Going green is good for the environment and good for the pocketbook. In older homes that are designed poorly with lots of air leakage and inferior insulation as much as 40% of the energy used to heat and cool the home is wasted. If your monthly energy bill is $300, you may be throwing away $120 each month in wasted energy expense. Here are some tips for going green and improving the energy use in your home.
For an older home, it is important to use thermally insulated windows and make sure to check for and fix all air leaks around the windows and doors. Upgrade insulation in the walls and the attic to improve temperature stability in the home.
Smart monitoring systems provide heating and cooling to the home in the areas where it is needed and turn the systems on and off to provide the correct temperature only in rooms that are occupied. The newest technology learns the usage pattern of each room and adjusts the services to that room accordingly. For example, there is no need to heat or cool the whole house when nobody is home.
Make use of the most energy-efficient cooling and heating systems. On-demand hot water systems are much more efficient than having a water heater with a large tank. When choosing appliances pay careful attention to the energy star ratings and the energy consumption.
Use power strips to be able to completely shut down any equipment when it is not being used to avoid wasting energy by equipment that uses phantom power to always been in a ready state to turn on. Use compact fluorescent bulbs in all lighting fixtures. The energy usage of a compact fluorescent light that provides the same illumination as an incandescent bulb is less that one-third, so the savings from using compact fluorescent bulbs is very significant.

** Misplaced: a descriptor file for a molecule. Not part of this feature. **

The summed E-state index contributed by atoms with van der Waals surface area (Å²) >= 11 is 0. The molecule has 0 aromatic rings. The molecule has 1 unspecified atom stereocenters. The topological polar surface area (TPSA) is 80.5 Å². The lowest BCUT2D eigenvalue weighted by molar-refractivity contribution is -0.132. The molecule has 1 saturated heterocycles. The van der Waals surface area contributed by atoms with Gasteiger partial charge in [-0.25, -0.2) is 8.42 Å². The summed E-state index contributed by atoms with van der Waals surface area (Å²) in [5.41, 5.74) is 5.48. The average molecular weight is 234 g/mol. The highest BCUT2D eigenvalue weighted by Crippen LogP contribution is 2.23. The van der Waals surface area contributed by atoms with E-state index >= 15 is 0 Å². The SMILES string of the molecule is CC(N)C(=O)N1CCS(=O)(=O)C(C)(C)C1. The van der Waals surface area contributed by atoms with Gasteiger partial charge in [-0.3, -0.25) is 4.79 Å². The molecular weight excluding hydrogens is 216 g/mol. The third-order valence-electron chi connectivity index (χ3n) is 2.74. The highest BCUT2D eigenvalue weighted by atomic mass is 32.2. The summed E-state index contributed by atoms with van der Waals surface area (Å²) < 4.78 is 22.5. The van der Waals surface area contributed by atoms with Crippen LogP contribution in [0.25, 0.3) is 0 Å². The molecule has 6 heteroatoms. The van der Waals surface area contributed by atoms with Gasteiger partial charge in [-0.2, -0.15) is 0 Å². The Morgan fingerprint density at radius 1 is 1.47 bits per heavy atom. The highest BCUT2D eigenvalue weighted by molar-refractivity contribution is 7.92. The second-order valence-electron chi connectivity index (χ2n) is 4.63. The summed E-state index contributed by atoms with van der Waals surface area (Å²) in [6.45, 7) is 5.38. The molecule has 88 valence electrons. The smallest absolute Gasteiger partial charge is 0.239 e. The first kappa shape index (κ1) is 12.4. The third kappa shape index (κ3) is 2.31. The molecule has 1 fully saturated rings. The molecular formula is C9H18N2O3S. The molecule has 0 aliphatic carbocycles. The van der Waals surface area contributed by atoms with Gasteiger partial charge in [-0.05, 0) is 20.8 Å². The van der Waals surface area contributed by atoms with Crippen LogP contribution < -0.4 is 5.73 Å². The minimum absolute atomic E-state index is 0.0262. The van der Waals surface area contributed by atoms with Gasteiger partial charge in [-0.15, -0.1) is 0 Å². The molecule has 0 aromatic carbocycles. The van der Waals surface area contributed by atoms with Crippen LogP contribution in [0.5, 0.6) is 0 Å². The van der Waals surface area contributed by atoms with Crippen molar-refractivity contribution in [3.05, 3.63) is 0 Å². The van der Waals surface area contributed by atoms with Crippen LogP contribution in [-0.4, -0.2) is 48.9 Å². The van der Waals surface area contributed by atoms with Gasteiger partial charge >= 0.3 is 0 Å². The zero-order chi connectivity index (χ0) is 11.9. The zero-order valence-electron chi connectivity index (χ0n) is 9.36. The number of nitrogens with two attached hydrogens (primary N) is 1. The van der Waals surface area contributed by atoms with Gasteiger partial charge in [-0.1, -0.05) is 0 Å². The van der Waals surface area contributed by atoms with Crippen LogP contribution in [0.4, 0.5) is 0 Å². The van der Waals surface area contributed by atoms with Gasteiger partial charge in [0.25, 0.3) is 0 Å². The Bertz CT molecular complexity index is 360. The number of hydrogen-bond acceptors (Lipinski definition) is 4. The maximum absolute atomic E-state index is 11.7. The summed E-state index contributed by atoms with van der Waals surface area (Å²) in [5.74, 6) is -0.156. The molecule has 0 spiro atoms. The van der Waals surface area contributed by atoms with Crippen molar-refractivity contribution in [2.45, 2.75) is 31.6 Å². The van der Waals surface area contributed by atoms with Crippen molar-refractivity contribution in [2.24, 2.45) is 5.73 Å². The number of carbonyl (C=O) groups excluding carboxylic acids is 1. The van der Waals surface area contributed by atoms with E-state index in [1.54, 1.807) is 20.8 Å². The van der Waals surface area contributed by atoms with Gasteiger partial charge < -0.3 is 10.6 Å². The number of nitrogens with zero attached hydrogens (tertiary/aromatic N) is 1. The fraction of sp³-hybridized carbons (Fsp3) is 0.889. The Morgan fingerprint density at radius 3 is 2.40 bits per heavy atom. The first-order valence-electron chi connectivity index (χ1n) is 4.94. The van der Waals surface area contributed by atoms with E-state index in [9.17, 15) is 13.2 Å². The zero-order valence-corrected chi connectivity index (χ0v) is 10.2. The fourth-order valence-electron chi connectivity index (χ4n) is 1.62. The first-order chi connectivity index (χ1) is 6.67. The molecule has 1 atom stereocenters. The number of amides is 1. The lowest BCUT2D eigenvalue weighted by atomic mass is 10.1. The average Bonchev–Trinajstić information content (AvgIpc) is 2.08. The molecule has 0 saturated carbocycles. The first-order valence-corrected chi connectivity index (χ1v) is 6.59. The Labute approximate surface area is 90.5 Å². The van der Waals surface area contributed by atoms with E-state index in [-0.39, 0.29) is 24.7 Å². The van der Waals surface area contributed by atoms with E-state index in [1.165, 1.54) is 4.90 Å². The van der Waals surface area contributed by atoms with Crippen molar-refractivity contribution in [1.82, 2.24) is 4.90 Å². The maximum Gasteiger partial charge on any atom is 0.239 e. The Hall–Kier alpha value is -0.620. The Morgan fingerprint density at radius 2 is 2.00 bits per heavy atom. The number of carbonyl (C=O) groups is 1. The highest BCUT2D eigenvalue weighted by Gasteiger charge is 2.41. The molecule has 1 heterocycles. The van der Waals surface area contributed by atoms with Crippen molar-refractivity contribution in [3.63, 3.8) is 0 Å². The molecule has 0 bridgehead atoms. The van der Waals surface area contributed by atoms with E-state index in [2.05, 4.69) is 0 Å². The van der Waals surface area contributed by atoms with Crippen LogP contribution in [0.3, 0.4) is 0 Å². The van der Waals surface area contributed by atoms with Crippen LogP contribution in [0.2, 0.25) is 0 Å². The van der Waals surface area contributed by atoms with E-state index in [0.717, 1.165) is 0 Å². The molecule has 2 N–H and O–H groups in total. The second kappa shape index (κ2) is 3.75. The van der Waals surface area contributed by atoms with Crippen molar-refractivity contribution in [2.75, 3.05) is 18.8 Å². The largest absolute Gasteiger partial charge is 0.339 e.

Being able to build a new custom home offers many opportunities for going green. One of the most important considerations is the placement of the home on the site and the direction that the rooms are facing. There are plenty of new materials to choose from that improve a home’s energy consumption. The newest solar panels look like roofing tiles and are very attractive.
When possible, make use of recycled materials in the new construction. Adobe walls that are very thick and filled with rammed earth give excellent insulation and can create an attractive southwestern style ranch home.
Landscaping is helpful in controlling the temperature of a home by planting shade trees in the best areas to block the direct sunlight in the summertime. Use deciduous trees and plant them on the western side of the home. The leaves will block the sun during the summertime and during winter the bare branches will let the sunlight come through to warm the house.
It is fun to do your part to help the environment, especially if you save money doing it. A good place to start is to hire a professional energy auditor to inspect your home and make recommendations for improvements.